Tag Archives: Hillel Ticktin

Most successful school yet

Peter Manson reports on a week of debate, learning and comradeship

Communist University 2009, the CPGB’s annual week-long school, was the most successful ever in terms of attendance and quality of debate. That was the virtually unanimous opinion of all CU veterans.

Of course, we cannot match the Socialist Workers Party’s Marxism event when it comes to numbers – of either sessions or comrades attending – but, as we never cease to point out, Communist University is something qualitatively different. Whereas the SWP fears genuine debate between Marxists, and never invites other revolutionary trends to hammer out their differences or permits anything more than three-minute soundbites from the floor, the CPGB consciously seeks out areas of controversy. Not for its own sake, of course, but precisely in order to clarify what divides us in order to strive for the truth.

This year’s CU, held in Brockley, south London, featured 22 stimulating sessions attended by something approaching 200 comrades overall. While many of those came to just a few meetings, there was a hard core of around 40 who were there throughout – the overnight accommodation at the venue was oversubscribed, with comrades having to improvise in shared rooms. Attendance at the sessions never dropped below 35, while more than 50 came to some of the weekend meetings.


What of the content? While we were pleased to welcome back CU regulars who are renowned in their own field – not least Critique editor Hillel Ticktin, Russian Marxist Boris Kagarlitsky and the comrades from the Radical Anthropology Group – the presence throughout the week of Lars T Lih, author of Lenin rediscovered, undoubtedly gave this year’s school something new and original in terms of the historical knowledge that we need.

Were the German Social Democratic Party and the Russian Bolshevik Party completely different animals? Did Vladimir Lenin discover long-held differences with SPD leader Karl Kautsky after the latter’s betrayal in 1914? Did Lenin discard his entire previous strategy in April 1917 and finally become a fully-fledged revolutionary communist? The answers to those questions are no, no and no again, according to comrade Lih’s painstaking research. In fact what stands out is continuity in relation to all of them.

Why is this important? Because the economistic left, having mythologised a non-existent break in 1917, has in the process moved away from a fully Marxist approach. An approach which puts the fight for democracy – in our own movement as well as in relation to society as a whole – at the very centre of our work. We need not only a mass democratic party like Kautsky’s SPD, but a strategy for revolution based on the direct rule of the majority, not the dictatorship of a minority elite ruling in the masses’ name.

That is why comrade Lih’s three talks – on Lenin’s relationship with Kautsky, their strategy for revolution, and the Bolsheviks’ 1917 “wager”, or gamble, on revolution in Russia as a spark for workers’ power in the west – were so invaluable, as were his interventions during other sessions.

Comrade Ticktin’s three openings on the economic crisis – the underlying theory, the particularities of the current crisis, and the prospects for capitalism and class struggle – were also insightful, while comrade Kagarlitsky dealt with the crisis as it affected Russia.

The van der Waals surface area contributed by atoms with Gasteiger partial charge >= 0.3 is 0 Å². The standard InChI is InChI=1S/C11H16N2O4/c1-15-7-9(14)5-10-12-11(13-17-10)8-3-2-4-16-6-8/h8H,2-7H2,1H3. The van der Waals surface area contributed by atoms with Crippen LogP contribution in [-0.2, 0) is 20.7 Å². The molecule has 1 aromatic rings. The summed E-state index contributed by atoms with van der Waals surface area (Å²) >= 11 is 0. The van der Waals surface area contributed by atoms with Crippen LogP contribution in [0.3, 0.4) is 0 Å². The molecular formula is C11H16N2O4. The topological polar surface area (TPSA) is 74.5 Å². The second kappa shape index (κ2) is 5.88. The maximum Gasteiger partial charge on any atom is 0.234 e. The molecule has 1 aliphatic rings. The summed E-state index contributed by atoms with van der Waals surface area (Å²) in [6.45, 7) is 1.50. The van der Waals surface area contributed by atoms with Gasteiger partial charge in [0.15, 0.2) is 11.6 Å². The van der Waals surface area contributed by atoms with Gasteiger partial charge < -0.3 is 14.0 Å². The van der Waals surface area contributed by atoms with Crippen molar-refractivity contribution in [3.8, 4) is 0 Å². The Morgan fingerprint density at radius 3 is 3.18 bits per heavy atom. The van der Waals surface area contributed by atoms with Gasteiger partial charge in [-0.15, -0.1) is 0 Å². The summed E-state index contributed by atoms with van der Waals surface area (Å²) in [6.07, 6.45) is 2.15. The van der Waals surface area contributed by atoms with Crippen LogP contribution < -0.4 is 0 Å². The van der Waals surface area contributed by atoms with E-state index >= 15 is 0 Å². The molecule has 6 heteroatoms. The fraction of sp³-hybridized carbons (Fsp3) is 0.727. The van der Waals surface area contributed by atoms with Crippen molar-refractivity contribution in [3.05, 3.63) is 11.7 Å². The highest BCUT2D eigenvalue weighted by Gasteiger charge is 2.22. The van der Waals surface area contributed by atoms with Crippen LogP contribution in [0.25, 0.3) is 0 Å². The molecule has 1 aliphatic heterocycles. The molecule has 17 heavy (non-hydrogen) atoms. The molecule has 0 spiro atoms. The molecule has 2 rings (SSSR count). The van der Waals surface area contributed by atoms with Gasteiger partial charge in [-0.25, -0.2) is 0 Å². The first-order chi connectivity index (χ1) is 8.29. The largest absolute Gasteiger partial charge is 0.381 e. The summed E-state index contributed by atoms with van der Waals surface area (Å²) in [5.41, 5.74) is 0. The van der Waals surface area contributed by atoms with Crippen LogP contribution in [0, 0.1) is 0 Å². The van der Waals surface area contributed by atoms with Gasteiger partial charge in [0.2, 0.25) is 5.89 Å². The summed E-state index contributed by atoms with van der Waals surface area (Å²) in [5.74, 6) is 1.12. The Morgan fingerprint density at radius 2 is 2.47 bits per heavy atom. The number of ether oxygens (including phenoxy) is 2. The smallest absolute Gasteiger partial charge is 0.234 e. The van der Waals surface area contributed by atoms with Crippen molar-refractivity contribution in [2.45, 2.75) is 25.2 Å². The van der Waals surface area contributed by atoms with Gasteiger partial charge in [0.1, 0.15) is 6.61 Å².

The particular contribution to the workers’ movement of the Radical Anthropology Group was once again highlighted – not least that of their three main theorists and CU speakers, Chris Knight, Camilla Power and Lionel Sims. Comrade Knight – recently sacked by the University of East London for organising the Alternative G20 Summit in April – looked at the theory of primitive communism and its implications for 21st century class struggle, while comrade Power focussed on the not insignificant aspect of human evolution that is religion. SWP member Lionel Sims showed once more how the archaeologists have got it wrong – this time in relation to the prehistoric Avebury monuments. Comrade Sims’ theory explains the significance of Avebury and Stonehenge in relation to the counterrevolution ushered in by the beginnings of class society.

For the second year running, CU was pleased to welcome comrades active in France’s New Anti-capitalist Party (NPA). Jean-Michel Edwin described how the NPA is developing and talked about both the potential and the dangers. Continuing the internationalist theme, CPGB member and chair of Hands Off the People of Iran Yassamine Mather gave a detailed analysis of the Islamic Republic and the Iranian mass movement.

Other CPGB speakers were Jack Conrad, Mike Macnair, Mark Fischer and James Turley. Comrade Conrad, author of the Marxist study of religion, Fantastic reality, looked at the historical context and significance of the Dead Sea scrolls. In an earlier talk he spoke about the origins 30 years ago of what is now the Provisional Central Committee of the CPGB. He outlined the centrality of the communist programme and the progress made in redrafting the CPGB Draft programme.

Comrade Macnair introduced a topic that has been the cause of controversy within the CPGB: ‘The Labour Party – still a bourgeois workers’ party?’ He answers that question firmly in the affirmative and spoke very much along the lines of his important Weekly Worker article on the question (‘Making and unmaking Labour’, July 30). Strangely, however, there was little by way of controversy in the ensuing debate, even though the analysis of Labour as a bourgeois workers’ party was central in our decision to urge a Labour vote in the June 4 European Union elections – a decision that was met with strong opposition within our ranks.